Apatite, a powerful geochemical tool for understanding the evolution of volatile and trace elements in magmatic systems, is a common accessory phase in Icelandic rocks. Torfajökull, a historically active Icelandic volcano erupting apatite‐bearing magmas, exhibits a unique compositional history; from more‐evolved peralkaline rhyolites (Pleistocene) to less‐evolved metaluminous rhyolites (Holocene). Geochemical analyses of apatites and volcanic glasses from five eruptions spanning Torfajökull’s rhyolitic history (384ka to 1477 CE) contribute new insights into the volatile (H-F-Cl-S) and rare earth element (REE) evolution of the system. Some of the apatites contain exceptionally high REE compositions (≤20 wt% REE2O3), with concentrations decreasing over time. This temporal trend corresponds to changing magma compositions and saturation of different REE‐bearing phases, as mafic–felsic magma mingling becomes more prominent. Volcanic glass and apatite compositions indicate increasing volatile abundances in magmas through time. Sulfur concentrations are low in apatite (20–100 μg g−1), as is expected in reduced systems, with the exception of elevated sulfur in apatite from the 67ka eruption (20–570 μg g−1). Magma oxidation induced by volcanic degassing (further exemplified by Cl–OH contents in apatite), perhaps explains this signature. The success of this apatite‐focused investigation of Torfajökull reveals the potential of apatite to elucidate magmatic and volcanic processes in Iceland.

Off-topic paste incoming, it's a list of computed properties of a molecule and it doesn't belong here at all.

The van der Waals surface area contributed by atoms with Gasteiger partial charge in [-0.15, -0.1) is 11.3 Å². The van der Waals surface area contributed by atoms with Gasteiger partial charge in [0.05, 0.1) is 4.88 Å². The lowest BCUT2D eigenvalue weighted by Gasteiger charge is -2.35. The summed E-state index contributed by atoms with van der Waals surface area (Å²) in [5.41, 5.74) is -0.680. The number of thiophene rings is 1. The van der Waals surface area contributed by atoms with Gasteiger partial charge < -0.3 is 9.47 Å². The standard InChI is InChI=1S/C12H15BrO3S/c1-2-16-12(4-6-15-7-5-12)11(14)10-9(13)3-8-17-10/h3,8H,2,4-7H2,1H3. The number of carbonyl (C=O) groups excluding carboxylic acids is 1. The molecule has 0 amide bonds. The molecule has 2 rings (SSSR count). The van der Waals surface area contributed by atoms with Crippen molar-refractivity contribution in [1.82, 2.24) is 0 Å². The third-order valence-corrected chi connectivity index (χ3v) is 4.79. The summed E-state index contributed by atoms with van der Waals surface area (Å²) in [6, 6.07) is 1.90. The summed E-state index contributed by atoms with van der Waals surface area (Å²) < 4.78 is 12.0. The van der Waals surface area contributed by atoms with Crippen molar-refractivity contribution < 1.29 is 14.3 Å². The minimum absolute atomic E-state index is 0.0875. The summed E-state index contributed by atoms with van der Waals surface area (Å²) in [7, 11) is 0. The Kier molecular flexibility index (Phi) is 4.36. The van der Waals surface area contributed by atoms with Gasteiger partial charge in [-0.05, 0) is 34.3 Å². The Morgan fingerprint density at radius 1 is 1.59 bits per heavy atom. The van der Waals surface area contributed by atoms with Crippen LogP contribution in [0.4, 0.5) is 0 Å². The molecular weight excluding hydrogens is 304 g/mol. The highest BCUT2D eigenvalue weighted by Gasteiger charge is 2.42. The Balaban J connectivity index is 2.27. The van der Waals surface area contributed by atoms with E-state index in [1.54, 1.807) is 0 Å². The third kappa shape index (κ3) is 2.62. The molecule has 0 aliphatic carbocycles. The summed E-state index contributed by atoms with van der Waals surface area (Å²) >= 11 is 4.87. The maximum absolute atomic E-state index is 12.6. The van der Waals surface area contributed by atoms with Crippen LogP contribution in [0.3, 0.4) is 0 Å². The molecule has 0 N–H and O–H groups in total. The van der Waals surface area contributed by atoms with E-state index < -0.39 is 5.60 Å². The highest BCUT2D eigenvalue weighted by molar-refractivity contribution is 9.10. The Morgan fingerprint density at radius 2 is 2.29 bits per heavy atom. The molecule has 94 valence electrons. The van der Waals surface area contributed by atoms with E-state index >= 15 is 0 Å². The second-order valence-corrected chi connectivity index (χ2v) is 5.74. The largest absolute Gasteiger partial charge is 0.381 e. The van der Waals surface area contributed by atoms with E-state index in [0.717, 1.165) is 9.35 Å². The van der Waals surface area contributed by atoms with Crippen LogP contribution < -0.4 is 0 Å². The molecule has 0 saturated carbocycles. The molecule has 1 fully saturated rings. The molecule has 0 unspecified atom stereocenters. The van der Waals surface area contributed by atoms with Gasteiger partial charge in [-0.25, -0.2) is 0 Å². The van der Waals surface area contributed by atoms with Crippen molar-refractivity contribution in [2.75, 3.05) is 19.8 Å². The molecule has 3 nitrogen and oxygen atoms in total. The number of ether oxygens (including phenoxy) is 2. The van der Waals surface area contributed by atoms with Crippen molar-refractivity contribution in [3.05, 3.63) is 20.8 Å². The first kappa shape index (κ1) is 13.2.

Apatite as a Monitor of Dynamic Magmatic Evolution at Torfajökull Volcanic Center, Iceland
Connors, L., T. L. Carley, and A. Fiege (2021) "Apatite as a Monitor of Dynamic Magmatic Evolution at Torfajökull Volcanic Center, Iceland." In F. Vetere (ed.), Dynamic Magma Evolution, pp. 61-88. Washington, D.C.: American Geophysical Union